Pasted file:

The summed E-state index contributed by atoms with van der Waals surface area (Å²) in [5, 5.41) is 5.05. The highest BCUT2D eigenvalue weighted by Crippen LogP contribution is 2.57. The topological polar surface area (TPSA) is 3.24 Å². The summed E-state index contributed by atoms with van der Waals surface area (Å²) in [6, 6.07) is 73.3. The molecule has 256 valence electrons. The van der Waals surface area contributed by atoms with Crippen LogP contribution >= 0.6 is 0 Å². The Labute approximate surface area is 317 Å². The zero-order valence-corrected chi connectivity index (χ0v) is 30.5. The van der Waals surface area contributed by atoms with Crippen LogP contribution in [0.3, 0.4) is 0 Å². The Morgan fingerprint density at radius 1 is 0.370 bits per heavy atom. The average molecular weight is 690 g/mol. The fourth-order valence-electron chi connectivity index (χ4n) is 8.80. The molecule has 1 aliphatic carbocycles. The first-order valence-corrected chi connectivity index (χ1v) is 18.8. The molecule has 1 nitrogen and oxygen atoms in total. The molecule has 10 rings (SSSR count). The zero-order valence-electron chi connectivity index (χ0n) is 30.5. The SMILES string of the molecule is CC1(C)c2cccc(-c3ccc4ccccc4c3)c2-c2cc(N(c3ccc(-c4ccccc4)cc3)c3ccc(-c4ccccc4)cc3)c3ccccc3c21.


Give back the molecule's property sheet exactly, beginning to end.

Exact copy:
The summed E-state index contributed by atoms with van der Waals surface area (Å²) in [5, 5.41) is 5.05. The highest BCUT2D eigenvalue weighted by Crippen LogP contribution is 2.57. The topological polar surface area (TPSA) is 3.24 Å². The summed E-state index contributed by atoms with van der Waals surface area (Å²) in [6, 6.07) is 73.3. The molecule has 256 valence electrons. The van der Waals surface area contributed by atoms with Crippen LogP contribution >= 0.6 is 0 Å². The Labute approximate surface area is 317 Å². The zero-order valence-corrected chi connectivity index (χ0v) is 30.5. The van der Waals surface area contributed by atoms with Crippen LogP contribution in [0.3, 0.4) is 0 Å². The Morgan fingerprint density at radius 1 is 0.370 bits per heavy atom. The average molecular weight is 690 g/mol. The fourth-order valence-electron chi connectivity index (χ4n) is 8.80. The molecule has 1 aliphatic carbocycles. The first-order valence-corrected chi connectivity index (χ1v) is 18.8. The molecule has 1 nitrogen and oxygen atoms in total. The molecule has 10 rings (SSSR count). The zero-order valence-electron chi connectivity index (χ0n) is 30.5. The SMILES string of the molecule is CC1(C)c2cccc(-c3ccc4ccccc4c3)c2-c2cc(N(c3ccc(-c4ccccc4)cc3)c3ccc(-c4ccccc4)cc3)c3ccccc3c21.